Long travel carbon hardtail options

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  • Long travel carbon hardtail options
  • Premier Icon chakaping
    Subscriber

    There’s a new c456 on the way I think – with updated angles

    nowthen
    Member

    Hi all,

    Apart from the 456 carbon, is there any other comparable carbon hard tails around, looking for something to take 140-160mm forks and a 30.9 or 31.6mm dropper post

    Many thanks

    nowthen

    nowthen
    Member

    But when…. not sure I have the patience!

    why do you want a lt carbon ht…? The fact that the market doesn’t cater for you (much) implies you might have unusual/wrong ideas about what you want and what you want the bike to do……

    nowthen
    Member

    Erm ok thanks for that, very helpful…

    Premier Icon tomhoward
    Subscriber

    He’s got a point though…

    I reckon the reason that lt hts tend not to be made of carbon is the type of riding they encourage, ie hooning about in the woods, on rougher terrain, isn’t what carbon does very well without the aid of a rear shock to stop all that lovely stiffness from drop kicking you repeatedly in the plums. What attributes of carbon do you want? Light weight? Means the bike won’t be that durable (and flexy) on terrain requiring the 160mm fork. Super Stiffness? See above re your plums, and it won’t be ‘that’ light.

    IMO you’d have more choice, and a better bike, if you picked a different material. Or if you need carbon, go full sus.

    nowthen
    Member

    So many professional bike designers on here, never realised!

    Am I to assume that its a 456 Carbon or nothing then?

    Premier Icon nickc
    Subscriber

    nowthen,

    yep, pretty much that’s it.

    (you’re not allowed light, strong with lot of travel, on a HT) 😉

    I had a chameleon that was 140mm travel and 27lbs. It was ‘flicky’ and speedy but got pinged around just as much.

    Junkyard
    Member

    I swapped from an alloy Rock lobster B52 and the Carbon 456 is far more forgiving that that ever was. It is not zingy like steel [ then again it weighs 2 lb less than my steel frame [ to be fair it has an EBB in it]

    As for choices it would appear limited but I like my 456 though it gets more rocks than woods

    maxtorque
    Member

    tomhoward

    I reckon the reason that lt hts tend not to be made of carbon is the type of riding they encourage, ie hooning about in the woods, on rougher terrain, isn’t what carbon does very well without the aid of a rear shock to stop all that lovely stiffness from drop kicking you repeatedly in the plums. What attributes of carbon do you want? Light weight? Means the bike won’t be that durable (and flexy) on terrain requiring the 160mm fork. Super Stiffness? See above re your plums, and it won’t be ‘that’ light.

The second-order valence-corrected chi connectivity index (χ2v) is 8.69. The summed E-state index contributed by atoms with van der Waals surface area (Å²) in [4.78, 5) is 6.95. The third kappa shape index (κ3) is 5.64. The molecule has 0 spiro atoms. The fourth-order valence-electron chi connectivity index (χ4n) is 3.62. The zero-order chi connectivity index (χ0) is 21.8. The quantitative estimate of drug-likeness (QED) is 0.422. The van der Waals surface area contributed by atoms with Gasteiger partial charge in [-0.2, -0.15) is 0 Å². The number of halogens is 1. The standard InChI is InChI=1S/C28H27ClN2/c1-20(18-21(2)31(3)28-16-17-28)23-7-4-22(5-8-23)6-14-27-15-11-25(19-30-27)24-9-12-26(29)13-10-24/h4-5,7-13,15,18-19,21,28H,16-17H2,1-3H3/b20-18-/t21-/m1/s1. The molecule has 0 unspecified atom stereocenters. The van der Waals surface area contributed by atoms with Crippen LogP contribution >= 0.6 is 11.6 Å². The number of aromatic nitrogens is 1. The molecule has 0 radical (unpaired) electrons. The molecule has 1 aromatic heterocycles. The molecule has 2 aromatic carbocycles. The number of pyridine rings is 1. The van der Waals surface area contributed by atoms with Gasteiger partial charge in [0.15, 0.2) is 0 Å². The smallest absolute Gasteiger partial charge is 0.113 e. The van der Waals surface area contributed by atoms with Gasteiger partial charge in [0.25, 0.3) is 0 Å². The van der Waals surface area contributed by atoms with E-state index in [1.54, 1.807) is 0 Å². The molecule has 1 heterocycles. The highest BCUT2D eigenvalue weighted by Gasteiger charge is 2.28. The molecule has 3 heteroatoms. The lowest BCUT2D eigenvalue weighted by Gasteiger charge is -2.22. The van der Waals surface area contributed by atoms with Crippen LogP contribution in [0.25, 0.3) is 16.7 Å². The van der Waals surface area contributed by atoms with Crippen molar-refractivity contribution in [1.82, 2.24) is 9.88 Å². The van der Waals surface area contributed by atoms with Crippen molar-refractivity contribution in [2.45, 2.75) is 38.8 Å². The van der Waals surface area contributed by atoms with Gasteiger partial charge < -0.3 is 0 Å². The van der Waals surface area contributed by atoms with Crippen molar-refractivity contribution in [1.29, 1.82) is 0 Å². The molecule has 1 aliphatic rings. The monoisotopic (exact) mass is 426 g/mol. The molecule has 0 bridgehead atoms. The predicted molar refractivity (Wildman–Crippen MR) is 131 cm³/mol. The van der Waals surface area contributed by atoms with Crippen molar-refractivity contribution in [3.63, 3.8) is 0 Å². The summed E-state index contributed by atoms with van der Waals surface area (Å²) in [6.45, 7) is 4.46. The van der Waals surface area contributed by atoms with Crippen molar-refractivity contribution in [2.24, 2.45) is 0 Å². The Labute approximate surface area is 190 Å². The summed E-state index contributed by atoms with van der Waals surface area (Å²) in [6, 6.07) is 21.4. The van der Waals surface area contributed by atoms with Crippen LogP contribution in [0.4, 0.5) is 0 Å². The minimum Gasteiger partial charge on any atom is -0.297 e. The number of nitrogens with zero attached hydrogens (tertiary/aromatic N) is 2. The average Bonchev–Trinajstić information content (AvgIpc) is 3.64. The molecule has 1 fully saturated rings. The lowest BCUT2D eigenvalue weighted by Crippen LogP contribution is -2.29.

And once again, someone fails to grasp the concept of “Specific Stiffness/Strength”……….

    (i.e. Stiffness or Strength per unit of mass).

    You can easily make a CF frame less stiff and less strong than a steel one.

    It’s also worth noting that in order to “absorb” terrain inputs, you’d be talking about a frame that could deflect in the order of INCHES (like a shock/damper) at low frequencies. I’m sure at say >200Hz & 0.1mm a CF frame has a different damping co-efficient than a steel one, but at 1Hz & 25mm it isn’t any different!

    TBH, the whole “CF frames are stiff and buzzy” is pretty much marketing / reviewer rubbish! Do the maths and that much is obvious.

    So, the real reason you don’t see too many Cf long travel hardtails is the development costs and hence frame costs. If you’re going to all that effort, then most designers are going to include rear suspension in the design whilst they are there. Few people are going to spend say £1500 on a CF hardtail when you could have an Ally FS for the same money (which the general public see as better value for money etc)

    Premier Icon ampthill
    Subscriber

    I think outside of the Uk it makes no sense

    So people haven’t bothered making one. It has been done and the material must offer potential, particularly with Kevlar mixed in

    mangatank
    Member

    I understand the draw of a carbon HT, but I just wouldn’t buy one again. The ride is lovely, and the lightness makes a big difference. But…

    …bits will come off. Probably nothing serious, but you’ll always be thinking…’damn, that rock really whacked the downtube…’

    Steel and Titanium, that’s where it’s at for the sort of bike you want. Of the two, Ti is the closest to the feel of carbon, but little matches the sparkle of a high-end steel frame

    dantsw13
    Member

    My C456 was probably the toughest bike I owned. Mine was the Raw Carbon Matt Black finish, which seems key to me, as the paint job seems flaky on the coloured ones.

    plyphon
    Member

    Agreeing with dantsw13, my raw carbon one seems fine, nothing flaking off or anything.

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